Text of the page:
Thermographic Evaluation of the Lower Critical Temperature in Weanling Horses
Accommodating weanling horses in loose housing (sleeping hall with deep-litter bed and paddock) environments in winter at northern latitudes exposes the nonhuman animals to low ambient temperatures. We determined the heat loss of nine weanling horses in a cold environment by infrared thermography to assess their thermoregulatory capacity. The rate of heat loss was 73.5 to 98.7 W/m2 from the neck and 69.9 to 94.3 W/m2 from the trunk. The heat loss was higher at -16 degrees C than at 0 degrees C and -9 degrees C (p</=.01), indicating that the lower critical temperature may have been between -9 degrees C and -16 degrees C. Surprisingly, the heat loss from the trunk was less at -23 degrees C than -16 degrees C (p<.05). The frost on the surface of the hair coat at -23 degrees C probably disturbed the thermographic examination. Thus, thermography is not necessarily suitable for determining heat loss at very cold temperatures. Our results emphasize the importance of taking the housing temperature into account in planning the feeding of cold-housed weanling horses in northern latitudes.
Available from: Camie R Heleski
- "Abbreviations: Num DF, numerator degrees of freedom; Den DF, denominator degrees of freedom; F-test, F-statistic; Pr>F, the probability associated with an F-statistic. more mature horses (Autio et al., 2007), thus their motivation to seek shelter is higher. Further research that looks into the ideal number of sheds or shed space available to outdoor-housed horses should take age dynamics into consideration. "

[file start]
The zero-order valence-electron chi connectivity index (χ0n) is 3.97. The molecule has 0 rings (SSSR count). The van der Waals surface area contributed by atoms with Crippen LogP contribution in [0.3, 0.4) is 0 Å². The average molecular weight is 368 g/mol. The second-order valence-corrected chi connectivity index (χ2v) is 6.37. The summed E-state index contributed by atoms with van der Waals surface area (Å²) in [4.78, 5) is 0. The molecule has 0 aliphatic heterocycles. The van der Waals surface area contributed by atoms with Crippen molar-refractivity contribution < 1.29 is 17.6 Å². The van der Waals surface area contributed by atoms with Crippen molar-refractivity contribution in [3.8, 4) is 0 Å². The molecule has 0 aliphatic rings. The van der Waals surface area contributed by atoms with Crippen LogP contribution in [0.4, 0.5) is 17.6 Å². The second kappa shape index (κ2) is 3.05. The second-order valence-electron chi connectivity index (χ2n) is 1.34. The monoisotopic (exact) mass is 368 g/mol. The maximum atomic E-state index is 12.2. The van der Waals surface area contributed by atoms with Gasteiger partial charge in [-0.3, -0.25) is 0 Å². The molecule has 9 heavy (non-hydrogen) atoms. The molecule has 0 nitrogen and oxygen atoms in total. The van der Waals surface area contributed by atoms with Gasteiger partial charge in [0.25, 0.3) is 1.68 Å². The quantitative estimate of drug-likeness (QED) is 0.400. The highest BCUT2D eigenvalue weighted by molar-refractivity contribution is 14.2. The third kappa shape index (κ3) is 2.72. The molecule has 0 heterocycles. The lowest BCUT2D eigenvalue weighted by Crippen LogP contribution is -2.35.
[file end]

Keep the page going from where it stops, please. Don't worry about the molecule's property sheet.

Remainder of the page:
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ABSTRACT: We examined daytime shelter-seeking behavior (SSB) in domestic horses housed outdoors and studied the relationship of temperature, precipitation, and wind speed with SSB. We studied 50-60 Arabian horses (depending upon time of year) and 3-5 draft horses. Horses were divided among 8 pastures containing sheds. There were 2 study phases. In the first, up to 676 scan samples were taken for each pasture over a 12-month period (total observations = 5,025). At each observation, we noted whether or not a shed was being used. In the second phase, randomly selected focal animals were chosen from each pasture and observed twice per week for 16 weeks. Forty-four focal animals were observed (total observations = 3930). At each sampling time, we noted weather conditions and recorded whether each subject was standing or lying inside or next to shelters. Shelter usage ranged from a low of 4.9 m/s. When wind was >2.2 m/s, there was a significant effect of rain on shelter usage, that is, more horses used shelters in rainy, breezy conditions (P 2.2 m/s, there was a significant effect of snow on shelter usage, that is, more horses used shelters in snowy, breezy conditions (P < 0.01). Though overall shelter usage was typically